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Re: NAT iptables routing issue

On 8 Jul 2004, Caveman wrote:
> I have a slight problem I am not sure how to get around.
> Firstly let me draw you a picture. I have computer 'A' which is directly
> connected to the internet and is the ONLY computer to have a internet IP. 
> It routes (via nat ) traffic from clients on the lan to the internet etc.
> Now on box 'B' I have a webserver running and I have forwarded (using 
> prerouting) port 80 to box 'B''s LOCAL IP. This works fine for people outside
> my network (IE, the internet) but I cant access the webserve by using the 
> internet IP from the lan, its never been a big issue, but i have finally 
> decided that I need to work out how to fix this.
> Any ideas ? 

Sure, you have hit one of the classic problems in NAT work: you can't
just DNAT onto the same physical Ethernet segment.

Basically, you send a packet from your IP to the public webserevr IP,
which lives on the firewall.

The firewall then changes the *destination* to the internal, private
webserver IP, and puts that packet onto the Ethernet. The *source* is
your workstation.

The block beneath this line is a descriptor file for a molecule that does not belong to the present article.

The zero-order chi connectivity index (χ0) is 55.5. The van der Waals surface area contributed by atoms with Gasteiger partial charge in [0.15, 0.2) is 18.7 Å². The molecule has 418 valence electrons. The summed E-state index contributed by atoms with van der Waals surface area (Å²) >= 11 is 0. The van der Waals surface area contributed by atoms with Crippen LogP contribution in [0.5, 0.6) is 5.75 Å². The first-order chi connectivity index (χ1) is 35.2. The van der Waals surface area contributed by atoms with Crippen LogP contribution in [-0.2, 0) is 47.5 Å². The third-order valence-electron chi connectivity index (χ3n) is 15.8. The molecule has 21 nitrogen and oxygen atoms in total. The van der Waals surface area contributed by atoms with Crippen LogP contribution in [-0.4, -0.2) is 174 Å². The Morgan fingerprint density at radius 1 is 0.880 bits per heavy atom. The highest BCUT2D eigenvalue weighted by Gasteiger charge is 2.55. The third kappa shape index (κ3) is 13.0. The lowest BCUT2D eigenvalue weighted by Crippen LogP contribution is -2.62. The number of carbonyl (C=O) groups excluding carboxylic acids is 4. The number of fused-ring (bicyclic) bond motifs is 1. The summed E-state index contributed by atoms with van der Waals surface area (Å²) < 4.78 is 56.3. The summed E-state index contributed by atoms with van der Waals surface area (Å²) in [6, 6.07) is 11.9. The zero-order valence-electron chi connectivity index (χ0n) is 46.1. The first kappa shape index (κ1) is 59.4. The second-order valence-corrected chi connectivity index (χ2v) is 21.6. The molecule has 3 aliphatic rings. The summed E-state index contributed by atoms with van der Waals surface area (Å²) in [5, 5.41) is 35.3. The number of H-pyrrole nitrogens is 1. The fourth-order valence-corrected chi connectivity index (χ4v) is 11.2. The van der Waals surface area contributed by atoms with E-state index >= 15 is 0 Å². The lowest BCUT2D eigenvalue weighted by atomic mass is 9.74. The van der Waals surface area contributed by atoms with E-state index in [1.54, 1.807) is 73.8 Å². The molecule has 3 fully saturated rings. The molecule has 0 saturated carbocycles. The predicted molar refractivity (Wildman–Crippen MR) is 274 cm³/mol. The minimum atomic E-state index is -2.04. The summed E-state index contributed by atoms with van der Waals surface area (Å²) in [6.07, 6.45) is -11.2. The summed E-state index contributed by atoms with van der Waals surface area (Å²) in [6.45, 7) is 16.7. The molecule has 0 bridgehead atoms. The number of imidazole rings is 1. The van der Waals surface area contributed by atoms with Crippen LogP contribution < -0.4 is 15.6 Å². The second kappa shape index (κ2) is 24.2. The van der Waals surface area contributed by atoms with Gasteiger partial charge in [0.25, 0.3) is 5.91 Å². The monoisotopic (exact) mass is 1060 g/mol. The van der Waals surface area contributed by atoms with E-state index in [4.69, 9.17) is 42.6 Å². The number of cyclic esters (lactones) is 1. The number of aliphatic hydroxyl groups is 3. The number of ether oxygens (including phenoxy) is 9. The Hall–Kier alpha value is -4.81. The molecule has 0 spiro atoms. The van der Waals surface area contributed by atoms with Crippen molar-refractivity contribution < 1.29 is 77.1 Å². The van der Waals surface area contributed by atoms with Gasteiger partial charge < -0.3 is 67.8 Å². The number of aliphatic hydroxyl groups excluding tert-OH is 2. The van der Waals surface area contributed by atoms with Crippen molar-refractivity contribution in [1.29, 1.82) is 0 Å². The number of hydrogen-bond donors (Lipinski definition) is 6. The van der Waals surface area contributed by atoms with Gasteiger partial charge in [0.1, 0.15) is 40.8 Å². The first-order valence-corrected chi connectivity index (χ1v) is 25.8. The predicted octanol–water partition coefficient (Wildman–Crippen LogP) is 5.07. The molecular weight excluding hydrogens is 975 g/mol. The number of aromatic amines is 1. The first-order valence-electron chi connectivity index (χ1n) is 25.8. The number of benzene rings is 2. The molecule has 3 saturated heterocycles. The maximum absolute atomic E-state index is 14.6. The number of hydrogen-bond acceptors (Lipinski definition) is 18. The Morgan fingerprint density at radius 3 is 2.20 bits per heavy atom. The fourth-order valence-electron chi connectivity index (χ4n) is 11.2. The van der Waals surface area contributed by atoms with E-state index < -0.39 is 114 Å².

The internal webserver then gets the packet, and gets a reply ready.
To send that it grabs the *source* IP from your packet -- the

It then checks the routing table, finds that IP is on the same network
segment, and sends the response packet directly to you workstation --
from the internal IP.

Your workstation, of course, was not talking to the internal IP but the
external one, so it knows nothing of this strange reply packet it was
sent. So, correctly, it responds with "invalid, tear down the
connection" to the internal web server, and viola, no connection.

> The below code is my NAT and prerouting stuff i have setup. I know
> that the postrouting rule i have now is whats causing the issue, but I
> am unsure as to how I should get around this.

Basically, for NAT to work the packets have to pass through the NAT
device in *both* directions.

The easiest way to get this working is to not pass through the NAT in
either direction, by using an internal DNS server or hosts file entry or
something on the workstation.

If you can't, or don't want to, do that, then you need to make sure the
packet goes through the firewall in both directions, so you need to SNAT
any packet from an internal address to the public IP, so that the packet
is returned to the firewall.

That way the firewall correctly changes back both the source and
destination address, and your connection works.

Honestly, though, editing the hosts file is *so* much easier. :)

When you stop learning, stop listening, stop looking and asking
questions, always new questions, then it is time to die.
        -- Lillian Smith

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